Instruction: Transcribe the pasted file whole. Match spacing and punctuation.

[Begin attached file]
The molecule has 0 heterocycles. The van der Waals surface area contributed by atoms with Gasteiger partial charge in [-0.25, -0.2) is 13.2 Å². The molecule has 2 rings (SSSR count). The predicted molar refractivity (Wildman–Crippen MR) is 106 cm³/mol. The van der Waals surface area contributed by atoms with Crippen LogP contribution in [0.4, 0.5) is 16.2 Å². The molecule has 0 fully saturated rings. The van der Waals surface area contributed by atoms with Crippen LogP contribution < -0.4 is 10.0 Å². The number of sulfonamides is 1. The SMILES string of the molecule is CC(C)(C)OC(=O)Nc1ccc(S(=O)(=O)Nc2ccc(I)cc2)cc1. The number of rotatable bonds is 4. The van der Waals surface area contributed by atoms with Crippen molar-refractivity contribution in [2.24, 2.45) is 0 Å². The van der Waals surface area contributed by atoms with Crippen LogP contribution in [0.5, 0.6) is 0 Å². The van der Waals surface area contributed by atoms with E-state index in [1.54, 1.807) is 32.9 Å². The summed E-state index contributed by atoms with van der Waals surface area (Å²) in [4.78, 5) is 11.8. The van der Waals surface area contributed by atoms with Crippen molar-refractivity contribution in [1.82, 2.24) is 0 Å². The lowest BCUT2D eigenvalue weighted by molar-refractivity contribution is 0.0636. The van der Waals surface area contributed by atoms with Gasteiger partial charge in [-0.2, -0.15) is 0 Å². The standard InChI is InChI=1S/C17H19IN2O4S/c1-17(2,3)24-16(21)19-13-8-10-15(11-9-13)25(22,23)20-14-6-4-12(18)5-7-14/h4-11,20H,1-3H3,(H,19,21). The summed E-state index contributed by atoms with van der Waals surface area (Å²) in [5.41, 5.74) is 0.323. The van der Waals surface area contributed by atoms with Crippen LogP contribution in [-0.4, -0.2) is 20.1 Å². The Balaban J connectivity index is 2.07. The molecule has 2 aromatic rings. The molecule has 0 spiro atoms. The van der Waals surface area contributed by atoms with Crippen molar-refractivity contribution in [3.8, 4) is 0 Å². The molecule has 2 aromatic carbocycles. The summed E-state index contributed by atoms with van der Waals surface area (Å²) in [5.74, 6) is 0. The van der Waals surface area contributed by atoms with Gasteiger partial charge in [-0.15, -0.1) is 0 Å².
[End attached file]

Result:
The molecule has 0 heterocycles. The van der Waals surface area contributed by atoms with Gasteiger partial charge in [-0.25, -0.2) is 13.2 Å². The molecule has 2 rings (SSSR count). The predicted molar refractivity (Wildman–Crippen MR) is 106 cm³/mol. The van der Waals surface area contributed by atoms with Crippen LogP contribution in [0.4, 0.5) is 16.2 Å². The molecule has 0 fully saturated rings. The van der Waals surface area contributed by atoms with Crippen LogP contribution < -0.4 is 10.0 Å². The number of sulfonamides is 1. The SMILES string of the molecule is CC(C)(C)OC(=O)Nc1ccc(S(=O)(=O)Nc2ccc(I)cc2)cc1. The number of rotatable bonds is 4. The van der Waals surface area contributed by atoms with Crippen molar-refractivity contribution in [2.24, 2.45) is 0 Å². The van der Waals surface area contributed by atoms with Crippen LogP contribution in [0.5, 0.6) is 0 Å². The van der Waals surface area contributed by atoms with E-state index in [1.54, 1.807) is 32.9 Å². The summed E-state index contributed by atoms with van der Waals surface area (Å²) in [4.78, 5) is 11.8. The van der Waals surface area contributed by atoms with Crippen molar-refractivity contribution in [1.82, 2.24) is 0 Å². The lowest BCUT2D eigenvalue weighted by molar-refractivity contribution is 0.0636. The van der Waals surface area contributed by atoms with Gasteiger partial charge in [-0.2, -0.15) is 0 Å². The standard InChI is InChI=1S/C17H19IN2O4S/c1-17(2,3)24-16(21)19-13-8-10-15(11-9-13)25(22,23)20-14-6-4-12(18)5-7-14/h4-11,20H,1-3H3,(H,19,21). The summed E-state index contributed by atoms with van der Waals surface area (Å²) in [5.41, 5.74) is 0.323. The van der Waals surface area contributed by atoms with Crippen LogP contribution in [-0.4, -0.2) is 20.1 Å². The Balaban J connectivity index is 2.07. The molecule has 2 aromatic rings. The molecule has 0 spiro atoms. The van der Waals surface area contributed by atoms with Crippen molar-refractivity contribution in [3.8, 4) is 0 Å². The molecule has 2 aromatic carbocycles. The summed E-state index contributed by atoms with van der Waals surface area (Å²) in [5.74, 6) is 0. The van der Waals surface area contributed by atoms with Gasteiger partial charge in [-0.15, -0.1) is 0 Å².